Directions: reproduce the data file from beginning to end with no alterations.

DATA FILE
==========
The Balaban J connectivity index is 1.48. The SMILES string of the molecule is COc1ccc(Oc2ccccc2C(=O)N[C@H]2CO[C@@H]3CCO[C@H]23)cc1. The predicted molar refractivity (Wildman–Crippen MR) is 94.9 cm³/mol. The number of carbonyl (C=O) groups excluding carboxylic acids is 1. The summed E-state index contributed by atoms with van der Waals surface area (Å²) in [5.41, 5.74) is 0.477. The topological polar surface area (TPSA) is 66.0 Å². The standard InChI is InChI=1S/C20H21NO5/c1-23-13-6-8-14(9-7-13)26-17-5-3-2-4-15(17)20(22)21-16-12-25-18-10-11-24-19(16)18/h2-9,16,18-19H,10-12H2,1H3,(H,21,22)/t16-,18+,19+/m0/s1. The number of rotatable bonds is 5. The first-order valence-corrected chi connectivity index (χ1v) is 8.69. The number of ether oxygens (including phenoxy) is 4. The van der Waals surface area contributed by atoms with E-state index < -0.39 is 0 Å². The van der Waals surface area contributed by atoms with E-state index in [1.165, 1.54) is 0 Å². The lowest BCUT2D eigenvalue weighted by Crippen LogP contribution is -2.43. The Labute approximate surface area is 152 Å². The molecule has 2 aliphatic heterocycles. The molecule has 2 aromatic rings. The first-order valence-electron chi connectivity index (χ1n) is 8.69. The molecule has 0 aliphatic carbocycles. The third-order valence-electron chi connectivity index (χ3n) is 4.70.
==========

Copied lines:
The Balaban J connectivity index is 1.48. The SMILES string of the molecule is COc1ccc(Oc2ccccc2C(=O)N[C@H]2CO[C@@H]3CCO[C@H]23)cc1. The predicted molar refractivity (Wildman–Crippen MR) is 94.9 cm³/mol. The number of carbonyl (C=O) groups excluding carboxylic acids is 1. The summed E-state index contributed by atoms with van der Waals surface area (Å²) in [5.41, 5.74) is 0.477. The topological polar surface area (TPSA) is 66.0 Å². The standard InChI is InChI=1S/C20H21NO5/c1-23-13-6-8-14(9-7-13)26-17-5-3-2-4-15(17)20(22)21-16-12-25-18-10-11-24-19(16)18/h2-9,16,18-19H,10-12H2,1H3,(H,21,22)/t16-,18+,19+/m0/s1. The number of rotatable bonds is 5. The first-order valence-corrected chi connectivity index (χ1v) is 8.69. The number of ether oxygens (including phenoxy) is 4. The van der Waals surface area contributed by atoms with E-state index < -0.39 is 0 Å². The van der Waals surface area contributed by atoms with E-state index in [1.165, 1.54) is 0 Å². The lowest BCUT2D eigenvalue weighted by Crippen LogP contribution is -2.43. The Labute approximate surface area is 152 Å². The molecule has 2 aliphatic heterocycles. The molecule has 2 aromatic rings. The first-order valence-electron chi connectivity index (χ1n) is 8.69. The molecule has 0 aliphatic carbocycles. The third-order valence-electron chi connectivity index (χ3n) is 4.70.